Long Political Career for Governor Cameron Morrison

Gov. Cameron Morrison on his inauguration day in 1921. Image from the N.C. Museum of History.On August 20, 1953, “Good Roads Governor” Cameron Morrison died.

Born in 1869, Morrison attended school in his native Richmond County. He did not attend college, but briefly studied law before opening a practice in Rockingham in 1892. Morrison began his political career as mayor of Rockingham, before being elected to the state Senate in 1900. After serving there for one term, Morrison took a 20-year break from politics before being elected governor in 1921.

A Democrat, Morrison devoted himself to internal improvements. He prompted the legislature to fund the construction of 5,500 miles of hard-surface roads. He also advocated for improvements in higher education and increases in funding to the state’s charitable institutions.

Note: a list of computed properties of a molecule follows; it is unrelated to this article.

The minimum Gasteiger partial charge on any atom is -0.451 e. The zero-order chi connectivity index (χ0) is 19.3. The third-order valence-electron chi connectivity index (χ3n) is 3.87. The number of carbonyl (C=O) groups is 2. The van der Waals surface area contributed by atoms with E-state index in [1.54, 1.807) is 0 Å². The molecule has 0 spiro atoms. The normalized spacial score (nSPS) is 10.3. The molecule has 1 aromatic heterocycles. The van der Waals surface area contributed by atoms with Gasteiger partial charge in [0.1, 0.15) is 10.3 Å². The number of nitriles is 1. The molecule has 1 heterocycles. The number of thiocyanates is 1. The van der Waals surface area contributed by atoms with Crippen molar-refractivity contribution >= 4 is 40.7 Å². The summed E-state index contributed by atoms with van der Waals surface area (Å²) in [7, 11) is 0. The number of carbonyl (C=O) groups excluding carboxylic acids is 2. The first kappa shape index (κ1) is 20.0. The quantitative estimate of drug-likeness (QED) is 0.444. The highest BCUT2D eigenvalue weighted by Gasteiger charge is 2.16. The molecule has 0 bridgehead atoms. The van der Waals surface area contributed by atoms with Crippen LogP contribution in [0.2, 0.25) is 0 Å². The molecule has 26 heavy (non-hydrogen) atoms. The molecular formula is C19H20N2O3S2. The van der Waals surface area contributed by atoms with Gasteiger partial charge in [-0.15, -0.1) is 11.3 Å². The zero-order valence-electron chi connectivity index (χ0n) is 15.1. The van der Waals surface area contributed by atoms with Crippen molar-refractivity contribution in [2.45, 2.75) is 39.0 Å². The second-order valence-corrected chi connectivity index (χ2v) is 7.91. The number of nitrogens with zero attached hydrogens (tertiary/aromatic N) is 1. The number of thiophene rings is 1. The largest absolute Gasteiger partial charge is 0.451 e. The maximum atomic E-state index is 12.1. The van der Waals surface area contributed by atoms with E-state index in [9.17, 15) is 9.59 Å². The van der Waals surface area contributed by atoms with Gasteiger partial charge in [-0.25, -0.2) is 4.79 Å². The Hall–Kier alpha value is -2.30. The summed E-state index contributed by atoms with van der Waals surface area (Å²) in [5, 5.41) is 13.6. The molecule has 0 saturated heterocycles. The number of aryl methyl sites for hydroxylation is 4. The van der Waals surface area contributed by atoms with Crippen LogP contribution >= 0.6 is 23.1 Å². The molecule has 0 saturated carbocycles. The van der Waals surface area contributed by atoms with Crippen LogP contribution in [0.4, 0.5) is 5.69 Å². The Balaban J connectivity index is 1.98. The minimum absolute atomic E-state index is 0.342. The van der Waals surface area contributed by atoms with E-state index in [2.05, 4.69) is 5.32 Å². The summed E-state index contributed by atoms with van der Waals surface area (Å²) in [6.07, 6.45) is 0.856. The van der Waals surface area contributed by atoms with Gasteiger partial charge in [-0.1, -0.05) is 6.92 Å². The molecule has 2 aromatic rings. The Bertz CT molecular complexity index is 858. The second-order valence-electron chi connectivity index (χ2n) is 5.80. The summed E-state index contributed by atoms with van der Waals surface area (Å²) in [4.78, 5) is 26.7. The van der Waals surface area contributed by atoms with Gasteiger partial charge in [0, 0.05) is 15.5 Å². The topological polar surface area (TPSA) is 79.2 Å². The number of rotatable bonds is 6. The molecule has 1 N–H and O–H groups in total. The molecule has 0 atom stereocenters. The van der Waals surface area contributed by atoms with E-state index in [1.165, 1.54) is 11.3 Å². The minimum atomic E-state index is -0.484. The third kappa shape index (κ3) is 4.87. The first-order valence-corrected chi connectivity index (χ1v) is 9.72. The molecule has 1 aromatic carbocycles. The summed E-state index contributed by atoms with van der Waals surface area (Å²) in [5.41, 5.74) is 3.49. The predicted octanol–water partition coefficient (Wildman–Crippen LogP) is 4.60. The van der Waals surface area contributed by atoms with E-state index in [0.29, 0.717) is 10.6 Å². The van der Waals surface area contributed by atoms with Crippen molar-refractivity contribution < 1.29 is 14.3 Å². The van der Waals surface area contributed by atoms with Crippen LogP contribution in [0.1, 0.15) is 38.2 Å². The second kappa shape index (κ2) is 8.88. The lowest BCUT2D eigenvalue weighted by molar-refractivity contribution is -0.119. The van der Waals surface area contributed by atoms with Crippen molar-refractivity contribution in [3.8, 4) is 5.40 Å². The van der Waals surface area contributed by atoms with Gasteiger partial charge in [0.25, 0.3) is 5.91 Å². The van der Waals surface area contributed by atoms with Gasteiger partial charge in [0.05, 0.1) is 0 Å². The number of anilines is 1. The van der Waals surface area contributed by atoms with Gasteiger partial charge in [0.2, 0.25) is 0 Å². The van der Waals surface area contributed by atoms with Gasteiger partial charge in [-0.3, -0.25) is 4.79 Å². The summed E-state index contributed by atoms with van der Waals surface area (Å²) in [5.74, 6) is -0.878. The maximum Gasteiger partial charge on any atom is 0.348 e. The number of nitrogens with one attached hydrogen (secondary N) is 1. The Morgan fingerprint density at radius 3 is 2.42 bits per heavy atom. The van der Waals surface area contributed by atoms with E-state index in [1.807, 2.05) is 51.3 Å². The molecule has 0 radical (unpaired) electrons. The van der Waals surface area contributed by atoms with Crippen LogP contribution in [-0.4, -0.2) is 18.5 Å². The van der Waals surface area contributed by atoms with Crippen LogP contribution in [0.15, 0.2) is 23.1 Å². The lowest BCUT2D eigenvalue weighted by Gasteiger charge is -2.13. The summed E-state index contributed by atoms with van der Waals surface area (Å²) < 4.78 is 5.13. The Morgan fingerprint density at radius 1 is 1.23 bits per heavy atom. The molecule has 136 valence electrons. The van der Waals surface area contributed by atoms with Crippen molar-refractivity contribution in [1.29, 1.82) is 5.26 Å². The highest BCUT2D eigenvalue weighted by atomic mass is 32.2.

Though he was a leader of the “Red Shirts” and promoted white supremacy tactics that included harassment and threats of violence against African American voters earlier in life, as governor, Morrison sought to improve race relations and all but ended lynching in the state.

Following his term as governor, Morrison returned to private life. In 1930, he was appointed to fill an unexpired U.S. Senate term. He served one term in U.S. House in the early 1940s, but was defeated in another bid for the Senate in 1944. He died in 1953.

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